Just before Xmas, I decided it was time to catch up with Disney’s Aladdin. I enjoyed it slightly more than Kinky Boots and lots more than Wicked. In other words, I really didn’t enjoy it at all.
While it had great sets and costumes and an extraordinary illusion with the flying carpet (this follows the trend set by Phantom of The Opera and Miss Saigon where you must have a set piece of stage magic — the falling chandelier and the helicopter). But sets, costumes and illusions are not enough and the show must have a story and songs that hold attention.
These days it is very unlikely that we will have any performances that are not excellent and in this production all the leads do their jobs brilliantly, The Genie in particular being great fun. But I found the songs somewhat boring, and being already aware of the story from the film it takes a lot for a production to grab me; this one didn’t.
At the same time I suspect I am not the target audience for most of these shows, which is a great pity as I have been a fan of musicals since first seeing My Fair Lady at the old Her Majesty’s Theatre.
Now I need something of the calibre of Matilda or Hamilton (which I am yet to see) or the “best musical ever”, The Book of Mormon, which I saw when on my annual week of seeing tennis and cabaret and shows at the Midsumma Festival in Melbourne.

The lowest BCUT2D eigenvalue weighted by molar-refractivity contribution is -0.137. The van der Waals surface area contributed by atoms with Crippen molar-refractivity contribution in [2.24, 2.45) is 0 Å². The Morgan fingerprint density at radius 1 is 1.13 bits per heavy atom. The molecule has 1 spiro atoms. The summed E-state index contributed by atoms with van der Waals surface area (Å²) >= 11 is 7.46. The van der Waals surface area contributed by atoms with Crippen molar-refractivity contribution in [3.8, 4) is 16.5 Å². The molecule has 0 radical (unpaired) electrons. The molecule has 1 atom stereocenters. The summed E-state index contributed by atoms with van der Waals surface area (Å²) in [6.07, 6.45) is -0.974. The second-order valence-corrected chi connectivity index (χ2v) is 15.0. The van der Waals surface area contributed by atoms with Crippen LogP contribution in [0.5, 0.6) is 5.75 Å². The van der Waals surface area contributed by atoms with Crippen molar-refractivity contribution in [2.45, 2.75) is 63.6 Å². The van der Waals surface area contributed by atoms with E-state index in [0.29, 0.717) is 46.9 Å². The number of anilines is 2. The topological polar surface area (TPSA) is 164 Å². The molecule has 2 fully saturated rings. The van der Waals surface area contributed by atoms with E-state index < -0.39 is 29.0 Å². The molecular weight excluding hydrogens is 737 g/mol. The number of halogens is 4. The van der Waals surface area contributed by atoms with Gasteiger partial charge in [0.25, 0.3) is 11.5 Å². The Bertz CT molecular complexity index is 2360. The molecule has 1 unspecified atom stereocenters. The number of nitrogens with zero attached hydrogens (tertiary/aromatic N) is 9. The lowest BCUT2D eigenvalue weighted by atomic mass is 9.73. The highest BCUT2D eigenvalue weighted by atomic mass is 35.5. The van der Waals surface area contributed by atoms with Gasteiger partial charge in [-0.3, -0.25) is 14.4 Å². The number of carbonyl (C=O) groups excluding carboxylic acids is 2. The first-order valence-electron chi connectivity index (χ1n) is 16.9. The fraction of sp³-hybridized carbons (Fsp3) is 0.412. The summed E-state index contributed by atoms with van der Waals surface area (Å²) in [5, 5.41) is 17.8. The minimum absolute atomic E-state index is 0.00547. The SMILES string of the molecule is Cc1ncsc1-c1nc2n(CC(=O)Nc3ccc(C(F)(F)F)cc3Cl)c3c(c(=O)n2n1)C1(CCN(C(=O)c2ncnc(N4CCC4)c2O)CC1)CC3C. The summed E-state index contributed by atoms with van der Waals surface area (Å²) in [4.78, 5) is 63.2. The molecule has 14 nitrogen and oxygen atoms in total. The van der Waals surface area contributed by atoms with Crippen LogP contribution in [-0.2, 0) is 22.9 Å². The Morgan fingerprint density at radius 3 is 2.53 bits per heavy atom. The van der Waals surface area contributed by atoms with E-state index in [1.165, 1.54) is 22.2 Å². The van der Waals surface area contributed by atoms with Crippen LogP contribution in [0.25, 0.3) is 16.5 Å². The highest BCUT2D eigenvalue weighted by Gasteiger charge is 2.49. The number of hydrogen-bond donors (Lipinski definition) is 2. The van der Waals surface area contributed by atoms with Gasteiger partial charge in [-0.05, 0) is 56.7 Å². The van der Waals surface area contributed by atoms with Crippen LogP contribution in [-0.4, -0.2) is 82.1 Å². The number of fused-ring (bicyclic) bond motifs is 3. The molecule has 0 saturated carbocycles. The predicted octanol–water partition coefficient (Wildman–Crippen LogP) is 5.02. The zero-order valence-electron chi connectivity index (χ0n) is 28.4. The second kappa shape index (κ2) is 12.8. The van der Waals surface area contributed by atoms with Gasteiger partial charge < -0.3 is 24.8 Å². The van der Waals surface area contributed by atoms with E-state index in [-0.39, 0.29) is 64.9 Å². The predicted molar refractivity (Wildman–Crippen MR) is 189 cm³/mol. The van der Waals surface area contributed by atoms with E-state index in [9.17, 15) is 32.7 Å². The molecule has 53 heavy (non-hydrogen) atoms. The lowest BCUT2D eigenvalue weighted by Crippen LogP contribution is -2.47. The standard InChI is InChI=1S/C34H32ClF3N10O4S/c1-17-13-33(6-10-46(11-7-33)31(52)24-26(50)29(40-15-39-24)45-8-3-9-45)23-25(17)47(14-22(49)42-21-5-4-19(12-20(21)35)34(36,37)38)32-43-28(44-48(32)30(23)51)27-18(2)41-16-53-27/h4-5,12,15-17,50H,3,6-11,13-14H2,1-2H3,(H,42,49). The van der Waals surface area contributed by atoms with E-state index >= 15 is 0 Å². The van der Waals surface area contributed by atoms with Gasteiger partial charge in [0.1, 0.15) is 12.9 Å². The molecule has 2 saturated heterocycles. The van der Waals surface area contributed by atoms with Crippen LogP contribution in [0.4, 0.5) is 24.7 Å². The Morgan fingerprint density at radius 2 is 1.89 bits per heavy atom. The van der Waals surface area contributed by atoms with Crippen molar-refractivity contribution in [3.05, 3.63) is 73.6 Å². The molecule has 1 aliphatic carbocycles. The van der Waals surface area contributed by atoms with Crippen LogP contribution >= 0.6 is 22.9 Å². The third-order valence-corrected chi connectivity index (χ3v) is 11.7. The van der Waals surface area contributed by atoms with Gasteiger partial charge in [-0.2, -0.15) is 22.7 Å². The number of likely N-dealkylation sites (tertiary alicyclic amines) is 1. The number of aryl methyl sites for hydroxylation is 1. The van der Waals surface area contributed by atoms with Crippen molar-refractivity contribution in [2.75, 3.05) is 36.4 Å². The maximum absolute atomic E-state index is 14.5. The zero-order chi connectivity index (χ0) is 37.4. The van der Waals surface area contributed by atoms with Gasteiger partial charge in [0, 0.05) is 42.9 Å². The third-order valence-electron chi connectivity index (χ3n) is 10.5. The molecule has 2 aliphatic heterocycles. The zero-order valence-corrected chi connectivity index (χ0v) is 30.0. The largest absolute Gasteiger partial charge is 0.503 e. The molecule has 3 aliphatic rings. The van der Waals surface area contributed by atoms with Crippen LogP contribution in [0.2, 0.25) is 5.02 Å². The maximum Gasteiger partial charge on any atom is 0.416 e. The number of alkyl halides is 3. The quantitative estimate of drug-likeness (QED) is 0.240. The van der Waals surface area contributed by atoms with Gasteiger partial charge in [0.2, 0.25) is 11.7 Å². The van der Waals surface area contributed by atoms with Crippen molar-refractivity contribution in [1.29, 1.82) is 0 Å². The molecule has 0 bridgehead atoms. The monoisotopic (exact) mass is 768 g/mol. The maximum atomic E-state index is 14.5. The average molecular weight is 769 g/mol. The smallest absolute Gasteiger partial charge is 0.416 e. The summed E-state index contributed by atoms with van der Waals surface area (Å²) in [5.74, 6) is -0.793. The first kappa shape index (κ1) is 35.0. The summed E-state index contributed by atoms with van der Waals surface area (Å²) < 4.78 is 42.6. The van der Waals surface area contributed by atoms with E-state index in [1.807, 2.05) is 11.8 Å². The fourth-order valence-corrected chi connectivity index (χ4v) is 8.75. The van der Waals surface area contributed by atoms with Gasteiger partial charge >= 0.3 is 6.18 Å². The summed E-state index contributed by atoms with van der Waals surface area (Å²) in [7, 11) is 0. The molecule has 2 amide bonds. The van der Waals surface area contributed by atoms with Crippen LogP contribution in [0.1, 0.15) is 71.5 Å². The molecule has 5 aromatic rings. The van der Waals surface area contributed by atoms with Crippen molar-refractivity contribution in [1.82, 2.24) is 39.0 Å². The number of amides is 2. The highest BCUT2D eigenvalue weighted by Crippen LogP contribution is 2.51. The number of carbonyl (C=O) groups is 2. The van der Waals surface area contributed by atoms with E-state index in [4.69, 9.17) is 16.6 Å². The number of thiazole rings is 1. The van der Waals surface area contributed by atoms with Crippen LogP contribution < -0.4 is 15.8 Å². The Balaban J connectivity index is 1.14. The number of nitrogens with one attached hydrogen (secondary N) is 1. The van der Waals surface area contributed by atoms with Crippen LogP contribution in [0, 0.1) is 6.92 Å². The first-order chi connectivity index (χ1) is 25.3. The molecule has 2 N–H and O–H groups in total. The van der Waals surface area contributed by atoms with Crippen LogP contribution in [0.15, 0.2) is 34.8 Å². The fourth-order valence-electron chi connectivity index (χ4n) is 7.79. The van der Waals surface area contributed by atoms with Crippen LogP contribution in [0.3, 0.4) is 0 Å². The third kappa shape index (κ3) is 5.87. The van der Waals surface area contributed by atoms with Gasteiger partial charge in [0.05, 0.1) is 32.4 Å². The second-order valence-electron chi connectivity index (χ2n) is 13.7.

Gateau De Chocolat and Jimmy Woo are two International drag queens who gave us A Night at the Musicals where we experienced such magic as Jimmy doing Les Mis by himself and allowing us the fun of a singalong to the songs from Grease. It was fun for nearly 90 minutes and we loved it.
Glory Box: Lucky 13 is a different sort of cabaret, with the company delivering its 13th show of women challenging lots of issues, including size. Some of it was challenging while some was sheer silly fun. We were discussing it for days after, which shows how good it was.
As The Book of Mormon was playing previews and as I was able to get a very rare ticket, and as I love the show and wanted to see the Aussie production, off I went. As in London, the audience is made up mainly of people who don’t regularly go to the theatre, and the feeling in the foyer prior to the show is one of excited expectation. The excitement rises during the opening number and increases from then as the laughs come thick and fast through the show.
As I have said before, this is a show that is wonderfully sacrilegious and has great songs and lots of heart. It is the fastest-selling show ever and will run for a long time in Melbourne before heading to Sydney. The buzz in the foyer after the show was even louder than before and the Australian cast nailed it.